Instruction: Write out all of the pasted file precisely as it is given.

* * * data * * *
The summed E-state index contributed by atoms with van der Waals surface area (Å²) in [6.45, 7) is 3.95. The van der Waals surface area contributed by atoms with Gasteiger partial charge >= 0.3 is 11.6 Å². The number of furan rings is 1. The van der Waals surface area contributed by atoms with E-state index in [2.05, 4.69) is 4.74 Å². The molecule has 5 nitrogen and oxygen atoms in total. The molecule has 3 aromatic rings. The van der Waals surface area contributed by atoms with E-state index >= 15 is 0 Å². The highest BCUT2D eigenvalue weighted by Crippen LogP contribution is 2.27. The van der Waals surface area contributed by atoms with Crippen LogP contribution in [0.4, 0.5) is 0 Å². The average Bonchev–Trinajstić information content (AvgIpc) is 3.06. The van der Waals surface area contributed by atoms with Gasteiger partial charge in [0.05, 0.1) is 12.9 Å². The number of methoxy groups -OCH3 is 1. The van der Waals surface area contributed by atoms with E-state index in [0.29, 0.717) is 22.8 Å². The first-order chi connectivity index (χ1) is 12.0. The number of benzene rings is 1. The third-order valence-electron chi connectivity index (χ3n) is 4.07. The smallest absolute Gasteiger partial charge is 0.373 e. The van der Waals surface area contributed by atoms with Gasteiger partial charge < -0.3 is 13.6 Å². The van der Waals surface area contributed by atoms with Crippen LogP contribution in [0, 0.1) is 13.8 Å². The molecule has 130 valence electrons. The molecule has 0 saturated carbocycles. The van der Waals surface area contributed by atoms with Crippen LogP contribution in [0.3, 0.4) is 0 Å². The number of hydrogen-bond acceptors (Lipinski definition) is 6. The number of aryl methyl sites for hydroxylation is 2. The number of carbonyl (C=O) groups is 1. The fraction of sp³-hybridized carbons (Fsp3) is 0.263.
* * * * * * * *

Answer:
The summed E-state index contributed by atoms with van der Waals surface area (Å²) in [6.45, 7) is 3.95. The van der Waals surface area contributed by atoms with Gasteiger partial charge >= 0.3 is 11.6 Å². The number of furan rings is 1. The van der Waals surface area contributed by atoms with E-state index in [2.05, 4.69) is 4.74 Å². The molecule has 5 nitrogen and oxygen atoms in total. The molecule has 3 aromatic rings. The van der Waals surface area contributed by atoms with E-state index >= 15 is 0 Å². The highest BCUT2D eigenvalue weighted by Crippen LogP contribution is 2.27. The van der Waals surface area contributed by atoms with Crippen LogP contribution in [0.4, 0.5) is 0 Å². The average Bonchev–Trinajstić information content (AvgIpc) is 3.06. The van der Waals surface area contributed by atoms with Gasteiger partial charge in [0.05, 0.1) is 12.9 Å². The number of methoxy groups -OCH3 is 1. The van der Waals surface area contributed by atoms with E-state index in [0.29, 0.717) is 22.8 Å². The first-order chi connectivity index (χ1) is 12.0. The number of benzene rings is 1. The third-order valence-electron chi connectivity index (χ3n) is 4.07. The smallest absolute Gasteiger partial charge is 0.373 e. The van der Waals surface area contributed by atoms with Gasteiger partial charge < -0.3 is 13.6 Å². The van der Waals surface area contributed by atoms with Crippen LogP contribution in [0, 0.1) is 13.8 Å². The molecule has 130 valence electrons. The molecule has 0 saturated carbocycles. The van der Waals surface area contributed by atoms with Crippen LogP contribution in [0.3, 0.4) is 0 Å². The number of hydrogen-bond acceptors (Lipinski definition) is 6. The number of aryl methyl sites for hydroxylation is 2. The number of carbonyl (C=O) groups is 1. The fraction of sp³-hybridized carbons (Fsp3) is 0.263.